Friday, April 20, 2012
Tyson Chandler, Mr. Efficient
By Jared Zwerling
While Carmelo Anthony's April has been awesome -- he's averaged a league-high 32.2 points per game on 51.4 percent shooting -- Tyson Chandler's season has been overall awesome.
In fact, you could make the easy argument that not only has he been the Knicks' most consistent player, but also their most valuable because he's excelled on both ends of the court, helping the team maintain a winning record through all of their ups and downs.
And Chandler's been the catalyst while dealing with groin and left wrist injuries.
Offensively, if there was an award for most efficient player, Chandler would definitely be on the receiving end of that. Within his sweet spot, from the basket to an average of 2.4 feet out, he basically takes advantage of every touch. On the season, he's shooting nearly 70 percent from the field (68.1). How many players can say they've shot that well from their hot zone? In fact, only one player in NBA history (Wilt Chamberlain) has two better single-season field goal percentages than Chandler. In 1972-73 with the Lakers, Chamberlain set a record with 72.7 percent. Previously in 1966-67 with the 76ers, he shot 68.3 percent.
Chandler has actually gotten better from closer range. In 2010-11 with the Mavericks, his average shot distance was 3.8 feet and he averaged 10.1 points per game. This season, at that 2.4 average, his scoring average is 11.4 points. Overall, his accuracy has made steady improvements throughout his career.
"[Tyson] does change the game," Heat coach Erik Spoelstra told ESPNNewYork.com earlier in the season. "He has a great impact on the game on both ends of the court. Everybody knows about his defense and it's not because of his shot-blocking; it's because of his IQ and his toughness. He reads situations, he communicates what you're doing as you're doing it.
"He's an anchor for that defense, he's always there to help and he's a terrific rebounder in traffic. Offensively, he's one of the very best pick-and-roll guys to the rim, where he collapses your defense if you don't put bodies in front of him, and he has those lob dunks."
Here's a deeper dive into how Chandler's been so efficient for the Knicks (thanks to ESPN Stats & Info and NBA.com's statistical support for assisting with ESPN New York's research request):
1. His shooting percentage within the restricted area is a superb 72.6 this season (72.0 in 2010-11). But the difference is that last season, 4.3 of his 5.5 field goal attempts per game were within the restricted area. This season, 5.2 of his 5.8 field goal attempts per game are within the restricted area. Basically, he’s taking and making shots right around the rim.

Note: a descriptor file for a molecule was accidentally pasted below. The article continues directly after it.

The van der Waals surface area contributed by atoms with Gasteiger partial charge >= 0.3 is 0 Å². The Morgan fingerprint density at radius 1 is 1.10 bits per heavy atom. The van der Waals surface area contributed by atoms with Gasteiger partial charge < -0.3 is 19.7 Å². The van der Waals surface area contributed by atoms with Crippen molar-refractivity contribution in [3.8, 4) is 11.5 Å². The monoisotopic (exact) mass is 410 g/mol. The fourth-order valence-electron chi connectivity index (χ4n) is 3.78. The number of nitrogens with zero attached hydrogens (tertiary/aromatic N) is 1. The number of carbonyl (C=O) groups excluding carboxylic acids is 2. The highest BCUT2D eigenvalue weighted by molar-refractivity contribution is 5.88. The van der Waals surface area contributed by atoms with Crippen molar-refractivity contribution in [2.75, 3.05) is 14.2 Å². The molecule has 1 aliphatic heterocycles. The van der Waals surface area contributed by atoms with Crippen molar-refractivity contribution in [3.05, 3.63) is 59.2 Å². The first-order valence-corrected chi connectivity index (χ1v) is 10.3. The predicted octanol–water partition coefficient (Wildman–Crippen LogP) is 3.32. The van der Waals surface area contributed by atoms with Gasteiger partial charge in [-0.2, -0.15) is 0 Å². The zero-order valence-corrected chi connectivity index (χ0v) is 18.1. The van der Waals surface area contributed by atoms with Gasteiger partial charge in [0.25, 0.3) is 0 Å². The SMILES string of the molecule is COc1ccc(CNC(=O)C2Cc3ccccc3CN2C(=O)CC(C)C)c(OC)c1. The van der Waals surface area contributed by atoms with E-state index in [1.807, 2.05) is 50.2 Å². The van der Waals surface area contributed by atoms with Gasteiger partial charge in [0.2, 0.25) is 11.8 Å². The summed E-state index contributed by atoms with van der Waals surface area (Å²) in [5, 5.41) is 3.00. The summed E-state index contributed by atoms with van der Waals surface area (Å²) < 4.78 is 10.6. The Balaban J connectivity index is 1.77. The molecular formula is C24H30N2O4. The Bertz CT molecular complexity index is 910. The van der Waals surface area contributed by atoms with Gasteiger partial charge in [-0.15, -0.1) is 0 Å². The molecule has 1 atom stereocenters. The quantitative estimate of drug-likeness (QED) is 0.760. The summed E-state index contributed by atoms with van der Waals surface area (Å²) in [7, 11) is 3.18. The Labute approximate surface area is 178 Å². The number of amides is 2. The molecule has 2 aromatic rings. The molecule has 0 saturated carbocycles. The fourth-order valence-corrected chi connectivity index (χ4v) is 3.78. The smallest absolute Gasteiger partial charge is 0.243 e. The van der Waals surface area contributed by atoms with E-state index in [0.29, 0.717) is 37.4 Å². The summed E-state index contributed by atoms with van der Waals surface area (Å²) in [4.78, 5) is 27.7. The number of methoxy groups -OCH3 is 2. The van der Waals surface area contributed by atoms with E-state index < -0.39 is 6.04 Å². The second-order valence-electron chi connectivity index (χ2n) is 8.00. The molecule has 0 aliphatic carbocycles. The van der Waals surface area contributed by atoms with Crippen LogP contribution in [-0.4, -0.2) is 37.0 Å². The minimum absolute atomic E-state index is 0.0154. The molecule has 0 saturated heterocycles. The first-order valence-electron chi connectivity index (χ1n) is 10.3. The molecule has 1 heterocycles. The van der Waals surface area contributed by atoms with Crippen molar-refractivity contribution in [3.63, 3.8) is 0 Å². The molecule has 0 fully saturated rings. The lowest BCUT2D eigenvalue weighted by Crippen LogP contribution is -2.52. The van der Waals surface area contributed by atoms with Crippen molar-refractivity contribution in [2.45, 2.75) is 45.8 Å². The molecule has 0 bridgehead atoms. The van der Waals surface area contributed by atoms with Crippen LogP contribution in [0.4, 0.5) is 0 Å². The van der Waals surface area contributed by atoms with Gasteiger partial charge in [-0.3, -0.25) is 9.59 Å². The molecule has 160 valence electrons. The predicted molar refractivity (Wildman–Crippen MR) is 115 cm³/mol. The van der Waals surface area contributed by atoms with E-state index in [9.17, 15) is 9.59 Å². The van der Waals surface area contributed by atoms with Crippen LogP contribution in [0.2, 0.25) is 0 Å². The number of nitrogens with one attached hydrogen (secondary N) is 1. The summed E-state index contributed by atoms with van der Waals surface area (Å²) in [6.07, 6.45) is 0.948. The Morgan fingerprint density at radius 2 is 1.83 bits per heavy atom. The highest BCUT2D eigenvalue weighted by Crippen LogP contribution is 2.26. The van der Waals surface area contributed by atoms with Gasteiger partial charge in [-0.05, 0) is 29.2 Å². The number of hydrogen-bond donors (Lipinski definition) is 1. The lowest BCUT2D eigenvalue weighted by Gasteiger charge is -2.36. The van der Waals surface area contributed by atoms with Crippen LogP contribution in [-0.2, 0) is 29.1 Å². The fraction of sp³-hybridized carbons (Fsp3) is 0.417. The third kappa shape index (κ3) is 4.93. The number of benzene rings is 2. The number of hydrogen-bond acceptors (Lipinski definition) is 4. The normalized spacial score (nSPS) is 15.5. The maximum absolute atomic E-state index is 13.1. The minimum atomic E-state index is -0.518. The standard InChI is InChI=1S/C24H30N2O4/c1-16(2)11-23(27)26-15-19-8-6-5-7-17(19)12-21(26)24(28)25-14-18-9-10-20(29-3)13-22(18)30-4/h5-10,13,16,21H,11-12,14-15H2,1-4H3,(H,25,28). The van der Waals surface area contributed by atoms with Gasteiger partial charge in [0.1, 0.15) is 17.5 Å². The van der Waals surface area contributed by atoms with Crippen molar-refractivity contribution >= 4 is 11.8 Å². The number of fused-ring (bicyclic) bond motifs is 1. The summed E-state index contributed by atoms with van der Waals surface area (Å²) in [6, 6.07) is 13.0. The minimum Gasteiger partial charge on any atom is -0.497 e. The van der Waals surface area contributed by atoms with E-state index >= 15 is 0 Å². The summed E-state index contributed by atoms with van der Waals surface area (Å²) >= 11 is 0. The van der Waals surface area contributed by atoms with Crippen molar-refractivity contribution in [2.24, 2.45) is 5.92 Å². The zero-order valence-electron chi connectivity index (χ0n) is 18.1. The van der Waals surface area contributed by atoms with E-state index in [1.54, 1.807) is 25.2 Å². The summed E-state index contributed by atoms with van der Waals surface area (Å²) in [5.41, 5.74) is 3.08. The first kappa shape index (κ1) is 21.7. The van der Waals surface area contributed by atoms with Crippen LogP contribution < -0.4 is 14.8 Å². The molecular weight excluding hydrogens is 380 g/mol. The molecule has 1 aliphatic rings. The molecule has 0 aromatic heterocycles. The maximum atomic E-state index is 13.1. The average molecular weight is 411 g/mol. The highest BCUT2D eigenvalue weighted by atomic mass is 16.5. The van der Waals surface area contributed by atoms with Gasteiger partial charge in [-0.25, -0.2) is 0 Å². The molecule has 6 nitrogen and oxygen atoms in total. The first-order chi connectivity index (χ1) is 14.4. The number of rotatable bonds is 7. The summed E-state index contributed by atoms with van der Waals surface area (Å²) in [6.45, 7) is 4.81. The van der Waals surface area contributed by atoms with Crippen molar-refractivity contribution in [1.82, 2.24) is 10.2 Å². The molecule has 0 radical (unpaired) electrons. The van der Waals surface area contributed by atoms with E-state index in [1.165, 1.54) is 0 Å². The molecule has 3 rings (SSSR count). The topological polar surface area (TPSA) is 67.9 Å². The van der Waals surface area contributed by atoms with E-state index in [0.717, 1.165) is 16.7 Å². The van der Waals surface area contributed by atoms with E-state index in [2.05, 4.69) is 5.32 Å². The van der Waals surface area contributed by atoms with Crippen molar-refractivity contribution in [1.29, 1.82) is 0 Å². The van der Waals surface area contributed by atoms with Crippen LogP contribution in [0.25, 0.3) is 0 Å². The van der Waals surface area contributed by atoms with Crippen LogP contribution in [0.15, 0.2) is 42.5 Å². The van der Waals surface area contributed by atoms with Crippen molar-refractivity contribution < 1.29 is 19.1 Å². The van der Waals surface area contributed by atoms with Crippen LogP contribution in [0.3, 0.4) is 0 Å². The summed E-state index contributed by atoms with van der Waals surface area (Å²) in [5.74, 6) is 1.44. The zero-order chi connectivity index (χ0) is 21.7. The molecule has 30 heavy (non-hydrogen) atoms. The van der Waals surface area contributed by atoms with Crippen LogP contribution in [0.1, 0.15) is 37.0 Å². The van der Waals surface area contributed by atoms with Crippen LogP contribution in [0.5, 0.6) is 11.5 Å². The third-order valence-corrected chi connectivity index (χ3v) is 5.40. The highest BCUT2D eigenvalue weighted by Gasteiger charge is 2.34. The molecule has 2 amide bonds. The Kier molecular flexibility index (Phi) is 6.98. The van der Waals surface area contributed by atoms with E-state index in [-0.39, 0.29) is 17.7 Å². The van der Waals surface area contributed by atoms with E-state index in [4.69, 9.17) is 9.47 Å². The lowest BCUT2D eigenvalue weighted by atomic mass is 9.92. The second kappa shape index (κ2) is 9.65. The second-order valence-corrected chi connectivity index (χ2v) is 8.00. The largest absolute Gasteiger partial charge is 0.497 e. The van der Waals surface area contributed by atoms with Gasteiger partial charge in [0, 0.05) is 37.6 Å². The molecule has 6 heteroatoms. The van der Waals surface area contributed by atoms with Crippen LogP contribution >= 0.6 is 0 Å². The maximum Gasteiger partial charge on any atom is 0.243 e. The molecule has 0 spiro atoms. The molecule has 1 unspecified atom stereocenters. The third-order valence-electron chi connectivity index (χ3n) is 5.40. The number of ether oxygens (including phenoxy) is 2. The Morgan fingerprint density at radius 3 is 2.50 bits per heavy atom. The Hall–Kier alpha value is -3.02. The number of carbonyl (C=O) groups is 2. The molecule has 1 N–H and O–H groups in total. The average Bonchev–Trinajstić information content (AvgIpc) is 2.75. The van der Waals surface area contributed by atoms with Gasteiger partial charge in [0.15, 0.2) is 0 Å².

2. He's been most effective in three areas this season: 1) as the roll man in pick-and-roll situations; 2) cutting to the basket; and 3) in transition.
Chandler Most Points By Play Type
Points | Points Per Play* | Points Per Play Rank**
Pick-and-roll man -- 226 | 1.24 | 4th of 70
Cutting to the basket -- 136 | 1.52 | 3rd of 126
In transition -- 82 | 1.49 | 4th of 182
Putbacks -- 101 | 1.10 | 35th of 80 *Tracked by Synergy Sports
**Minimum 50 plays
3. Looking at the Knicks' three-man lineup combinations that have played at least 100 minutes together this season, featuring Chandler, the most effective one (based on plus-minus) has been the center with Jeremy Lin and Steve Novak -- and it's not even close. Chandler has played 124 minutes with them for a collective plus-minus of +24.8 (per 48 minutes). The second-best lineup is Chandler with Novak and Landry Fields for a plus-minus of +13.1.
One of the main reasons Chandler has been most effective with Lin and Novak is because Lin's pick-and-roll ability and Novak's 3-point shooting specialty have put solid pressure on the defense and allowed for great spacing on the court; therefore, more room for Chandler to maneuver inside and finish.
Highest Plus-Minus Per 48 Minutes For Three-Man Lineups with Tyson Chandler
With a minimum of 200 minutes played as a three-man lineup, Chandler has been most effective with Novak and Smith for a plus-minus of +11.7 (per 48 minutes).
One offensive statistic that's not included here is Chandler's tap-backs off of his teammates' missed shots. That helps the Knicks regroup their offense, occasionally getting quick, open outside looks, especially when Novak and Smith are on the floor. And when they're both hitting, that can demoralize the opposition by giving the Knicks players a ton of confidence and energizing the home crowd.
Chandler's heads-up playmaking on the offensive glass paints a picture of yet another little, but significant thing, Chandler does to help his guys. While he will never get widespread national attention for his offense, those who really know the Knicks, know the team doesn't have a chance in the playoffs without his presence down low. And on defense, it's just the same.